Protection Island

First Friday Lecture Explores Protection Island

How does Protection Island differ today from when Europeans first explored it? Wildlife biologist Sollmann Lorenz will discuss that question at the First Friday Lecture on February 3.

Lorenz is particularly excited about overseeing the prairie restoration at Dungeness and Protection Island. Lorenz said, “What did the eyes see back in 1792? What can be seen today? Come on a journey and discover the past, present, and future vision for Protection Island. We’ll look at the island as a whole considering the wildlife and the habitat that makes this island such a wonderful jewel in the Salish Sea.”

The program takes place in Port Townsend’s historic city council chamber, 540 Water Street, beginning at 7:00 pm. Admission is by donation which supports historical society programs.


ART WALK: Quilts and Presses

The Jefferson Museum of Art & History will be open for Art Walk on February 4, 5:30 - 8:00. In the Court Room Gallery “Quilting Memories” features 26 stunning quilts and the stories of the women who created them. Most are on loan from community members while a few are from the Jefferson County Historical Society collection. The oldest quilt dates to the American Civil War. All the quilts demonstrate exceptional artistic talent and creative expression.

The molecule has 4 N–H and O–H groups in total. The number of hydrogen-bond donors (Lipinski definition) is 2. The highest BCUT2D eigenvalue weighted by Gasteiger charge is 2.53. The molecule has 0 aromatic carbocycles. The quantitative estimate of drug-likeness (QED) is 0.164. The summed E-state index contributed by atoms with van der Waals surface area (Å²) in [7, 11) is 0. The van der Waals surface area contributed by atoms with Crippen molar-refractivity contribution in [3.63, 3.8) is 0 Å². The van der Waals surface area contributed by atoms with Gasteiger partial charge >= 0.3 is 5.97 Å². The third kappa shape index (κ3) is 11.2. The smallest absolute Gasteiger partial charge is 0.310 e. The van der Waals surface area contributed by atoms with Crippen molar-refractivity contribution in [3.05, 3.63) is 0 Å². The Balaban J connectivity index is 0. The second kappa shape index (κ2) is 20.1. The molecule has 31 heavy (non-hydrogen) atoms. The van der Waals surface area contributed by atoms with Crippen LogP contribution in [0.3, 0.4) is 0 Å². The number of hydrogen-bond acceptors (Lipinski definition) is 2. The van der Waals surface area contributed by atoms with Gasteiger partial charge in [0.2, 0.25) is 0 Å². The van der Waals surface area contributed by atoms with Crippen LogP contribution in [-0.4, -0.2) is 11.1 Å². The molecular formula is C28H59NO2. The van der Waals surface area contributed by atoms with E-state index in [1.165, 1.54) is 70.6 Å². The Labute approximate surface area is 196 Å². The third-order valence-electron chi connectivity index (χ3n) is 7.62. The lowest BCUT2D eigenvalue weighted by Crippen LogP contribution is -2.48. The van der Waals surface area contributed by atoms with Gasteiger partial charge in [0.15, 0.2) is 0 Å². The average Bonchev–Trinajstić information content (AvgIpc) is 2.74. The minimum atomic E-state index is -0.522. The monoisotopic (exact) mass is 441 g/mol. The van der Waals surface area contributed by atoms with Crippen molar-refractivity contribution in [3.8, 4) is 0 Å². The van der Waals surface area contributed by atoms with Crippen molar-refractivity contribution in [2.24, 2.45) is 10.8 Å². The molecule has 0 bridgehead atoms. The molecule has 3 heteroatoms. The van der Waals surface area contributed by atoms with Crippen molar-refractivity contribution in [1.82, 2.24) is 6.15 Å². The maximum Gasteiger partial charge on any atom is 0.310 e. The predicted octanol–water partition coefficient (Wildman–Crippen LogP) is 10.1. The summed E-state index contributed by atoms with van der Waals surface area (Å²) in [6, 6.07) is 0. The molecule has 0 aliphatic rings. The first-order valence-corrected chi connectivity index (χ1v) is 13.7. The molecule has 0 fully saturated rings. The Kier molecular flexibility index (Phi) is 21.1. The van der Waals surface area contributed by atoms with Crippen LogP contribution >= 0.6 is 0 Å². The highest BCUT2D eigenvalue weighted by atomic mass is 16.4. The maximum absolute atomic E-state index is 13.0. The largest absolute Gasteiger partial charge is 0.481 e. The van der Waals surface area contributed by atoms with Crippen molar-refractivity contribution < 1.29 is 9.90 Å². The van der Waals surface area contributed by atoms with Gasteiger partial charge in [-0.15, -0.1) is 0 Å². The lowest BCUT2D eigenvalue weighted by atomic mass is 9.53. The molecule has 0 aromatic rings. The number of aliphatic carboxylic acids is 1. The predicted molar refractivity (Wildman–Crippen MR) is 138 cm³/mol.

Also on display In the new Women’s Jail Cell Gallery is “The Printed Word in Port Townsend: Literary Presses of the 1970s and 80s”. This exhibit features beautiful examples of the seven literary presses that once operated in Port Townsend, one press for every 850 residents! Exhibit catalogs are available for both exhibits.



December 2016

First Night Fireworks

10th ANNUAL FIRST NIGHT

The Jefferson County Historical Society presents the 10th annual edition of First Night, Port Townsend’s alcohol-free New Year’s Eve community celebration focusing on arts and heritage.

All activities take place in and around Port Townsend’s historic City Hall between 6:00 p.m. and 9:00 p.m. on December 31. JCHS President, Chris Prescott said, “First Night is for everyone. It has something for families, singles and couples of all ages.”

There will be musical performances, call dancing, a hands-on history hunt, birds of prey from Discovery Bay Wild Bird Rescue, film shorts presented by the Port Townsend Film Festival, children’s games and science projects conducted by the Port Townsend High School Interact Club, storytelling and theatrical presentations by the Key City Public Theatre, a hands-on art project at the Jefferson Community School, music at Elevated Ice Cream and dancing at the Boiler Room.

At 9:00 p.m. (midnight in New York) Port Townsend will usher in 2017 by raising an illuminated anchor created by sculptor Thaddeus Jurczynski. Brilliant fireworks follow, provided by Dr. David Chuljian and launched from Memorial Field.

Admission is by donation, suggested $5 per person or $10 per family. Proceeds benefit Historical Society programs. Admission passes are now available at the Jefferson Museum of Art & History in historic City Hall, 540 Water Street. "We encourage people to get their passes in advance to avoid the rush when the event starts,” says Executive Director, Bill Tennent.

FOR A SCHEDULE OF EVENTS CLICK HERE



November 2016

Kalaloch Lodge

WEST END WEEKEND

Historical society members and friends meet up on the wild west side of Jefferson County every November to enjoy a weekend of exploration at, and around, the beautiful Kalaloch Lodge.